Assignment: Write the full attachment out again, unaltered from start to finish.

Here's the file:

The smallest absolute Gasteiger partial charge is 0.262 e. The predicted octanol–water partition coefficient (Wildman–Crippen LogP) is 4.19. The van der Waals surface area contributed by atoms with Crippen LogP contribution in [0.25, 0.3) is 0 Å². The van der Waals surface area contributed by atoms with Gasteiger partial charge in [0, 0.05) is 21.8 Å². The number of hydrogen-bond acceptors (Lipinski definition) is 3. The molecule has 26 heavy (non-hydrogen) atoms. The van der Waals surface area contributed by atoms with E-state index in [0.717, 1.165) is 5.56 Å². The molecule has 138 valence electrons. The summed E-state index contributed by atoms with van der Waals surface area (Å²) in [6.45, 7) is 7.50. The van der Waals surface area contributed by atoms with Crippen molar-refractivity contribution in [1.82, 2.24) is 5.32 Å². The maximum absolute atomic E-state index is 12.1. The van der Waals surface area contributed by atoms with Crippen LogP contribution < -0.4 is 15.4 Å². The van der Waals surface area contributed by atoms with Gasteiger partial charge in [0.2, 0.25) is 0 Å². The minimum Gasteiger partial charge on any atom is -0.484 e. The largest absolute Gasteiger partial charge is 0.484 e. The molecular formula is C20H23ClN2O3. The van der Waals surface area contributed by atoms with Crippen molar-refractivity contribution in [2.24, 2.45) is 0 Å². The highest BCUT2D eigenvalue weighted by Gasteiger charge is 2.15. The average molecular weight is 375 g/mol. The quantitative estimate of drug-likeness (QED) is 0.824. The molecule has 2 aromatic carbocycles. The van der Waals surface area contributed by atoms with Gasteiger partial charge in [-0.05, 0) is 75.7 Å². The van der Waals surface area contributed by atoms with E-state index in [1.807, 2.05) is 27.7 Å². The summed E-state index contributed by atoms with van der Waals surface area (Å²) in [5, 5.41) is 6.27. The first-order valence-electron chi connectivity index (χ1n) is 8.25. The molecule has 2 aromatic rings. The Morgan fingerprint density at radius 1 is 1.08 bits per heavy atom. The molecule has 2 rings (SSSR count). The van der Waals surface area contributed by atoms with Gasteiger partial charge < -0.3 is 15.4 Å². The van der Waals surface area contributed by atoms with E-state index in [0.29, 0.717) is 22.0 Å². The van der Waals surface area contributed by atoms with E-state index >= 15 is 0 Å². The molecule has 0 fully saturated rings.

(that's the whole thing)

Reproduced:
The smallest absolute Gasteiger partial charge is 0.262 e. The predicted octanol–water partition coefficient (Wildman–Crippen LogP) is 4.19. The van der Waals surface area contributed by atoms with Crippen LogP contribution in [0.25, 0.3) is 0 Å². The van der Waals surface area contributed by atoms with Gasteiger partial charge in [0, 0.05) is 21.8 Å². The number of hydrogen-bond acceptors (Lipinski definition) is 3. The molecule has 26 heavy (non-hydrogen) atoms. The van der Waals surface area contributed by atoms with E-state index in [0.717, 1.165) is 5.56 Å². The molecule has 138 valence electrons. The summed E-state index contributed by atoms with van der Waals surface area (Å²) in [6.45, 7) is 7.50. The van der Waals surface area contributed by atoms with Crippen molar-refractivity contribution in [1.82, 2.24) is 5.32 Å². The maximum absolute atomic E-state index is 12.1. The van der Waals surface area contributed by atoms with Crippen LogP contribution < -0.4 is 15.4 Å². The van der Waals surface area contributed by atoms with Gasteiger partial charge in [0.2, 0.25) is 0 Å². The minimum Gasteiger partial charge on any atom is -0.484 e. The largest absolute Gasteiger partial charge is 0.484 e. The molecular formula is C20H23ClN2O3. The van der Waals surface area contributed by atoms with Crippen molar-refractivity contribution in [2.24, 2.45) is 0 Å². The highest BCUT2D eigenvalue weighted by Gasteiger charge is 2.15. The average molecular weight is 375 g/mol. The quantitative estimate of drug-likeness (QED) is 0.824. The molecule has 2 aromatic carbocycles. The van der Waals surface area contributed by atoms with Gasteiger partial charge in [-0.05, 0) is 75.7 Å². The van der Waals surface area contributed by atoms with E-state index in [1.807, 2.05) is 27.7 Å². The summed E-state index contributed by atoms with van der Waals surface area (Å²) in [5, 5.41) is 6.27. The first-order valence-electron chi connectivity index (χ1n) is 8.25. The molecule has 2 aromatic rings. The Morgan fingerprint density at radius 1 is 1.08 bits per heavy atom. The molecule has 2 rings (SSSR count). The van der Waals surface area contributed by atoms with Gasteiger partial charge < -0.3 is 15.4 Å². The van der Waals surface area contributed by atoms with E-state index in [0.29, 0.717) is 22.0 Å². The van der Waals surface area contributed by atoms with E-state index >= 15 is 0 Å². The molecule has 0 fully saturated rings.